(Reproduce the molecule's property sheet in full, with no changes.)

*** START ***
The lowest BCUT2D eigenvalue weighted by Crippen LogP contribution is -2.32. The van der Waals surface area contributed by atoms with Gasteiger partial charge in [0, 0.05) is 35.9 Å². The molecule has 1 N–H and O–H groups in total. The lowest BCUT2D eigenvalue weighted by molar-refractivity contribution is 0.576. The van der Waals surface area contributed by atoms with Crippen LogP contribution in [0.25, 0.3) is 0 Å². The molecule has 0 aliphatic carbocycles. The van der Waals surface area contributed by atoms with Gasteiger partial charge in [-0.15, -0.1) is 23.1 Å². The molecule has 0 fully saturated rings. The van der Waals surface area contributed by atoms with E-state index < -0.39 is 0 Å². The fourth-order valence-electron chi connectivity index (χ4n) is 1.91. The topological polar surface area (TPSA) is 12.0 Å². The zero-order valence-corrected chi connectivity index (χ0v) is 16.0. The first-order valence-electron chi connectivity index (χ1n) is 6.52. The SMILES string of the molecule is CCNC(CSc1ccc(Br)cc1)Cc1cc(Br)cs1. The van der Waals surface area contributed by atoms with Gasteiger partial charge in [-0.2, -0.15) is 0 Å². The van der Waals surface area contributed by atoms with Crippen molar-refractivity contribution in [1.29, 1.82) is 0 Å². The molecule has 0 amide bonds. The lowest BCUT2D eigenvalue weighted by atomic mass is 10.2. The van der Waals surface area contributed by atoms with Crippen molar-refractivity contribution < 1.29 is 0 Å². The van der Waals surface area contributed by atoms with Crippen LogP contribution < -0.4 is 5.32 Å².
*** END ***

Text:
The lowest BCUT2D eigenvalue weighted by Crippen LogP contribution is -2.32. The van der Waals surface area contributed by atoms with Gasteiger partial charge in [0, 0.05) is 35.9 Å². The molecule has 1 N–H and O–H groups in total. The lowest BCUT2D eigenvalue weighted by molar-refractivity contribution is 0.576. The van der Waals surface area contributed by atoms with Crippen LogP contribution in [0.25, 0.3) is 0 Å². The molecule has 0 aliphatic carbocycles. The van der Waals surface area contributed by atoms with Gasteiger partial charge in [-0.15, -0.1) is 23.1 Å². The molecule has 0 fully saturated rings. The van der Waals surface area contributed by atoms with E-state index < -0.39 is 0 Å². The fourth-order valence-electron chi connectivity index (χ4n) is 1.91. The topological polar surface area (TPSA) is 12.0 Å². The zero-order valence-corrected chi connectivity index (χ0v) is 16.0. The first-order valence-electron chi connectivity index (χ1n) is 6.52. The SMILES string of the molecule is CCNC(CSc1ccc(Br)cc1)Cc1cc(Br)cs1. The van der Waals surface area contributed by atoms with Gasteiger partial charge in [-0.2, -0.15) is 0 Å². The van der Waals surface area contributed by atoms with Crippen molar-refractivity contribution in [1.29, 1.82) is 0 Å². The molecule has 0 amide bonds. The lowest BCUT2D eigenvalue weighted by atomic mass is 10.2. The van der Waals surface area contributed by atoms with Crippen molar-refractivity contribution < 1.29 is 0 Å². The van der Waals surface area contributed by atoms with Crippen LogP contribution < -0.4 is 5.32 Å².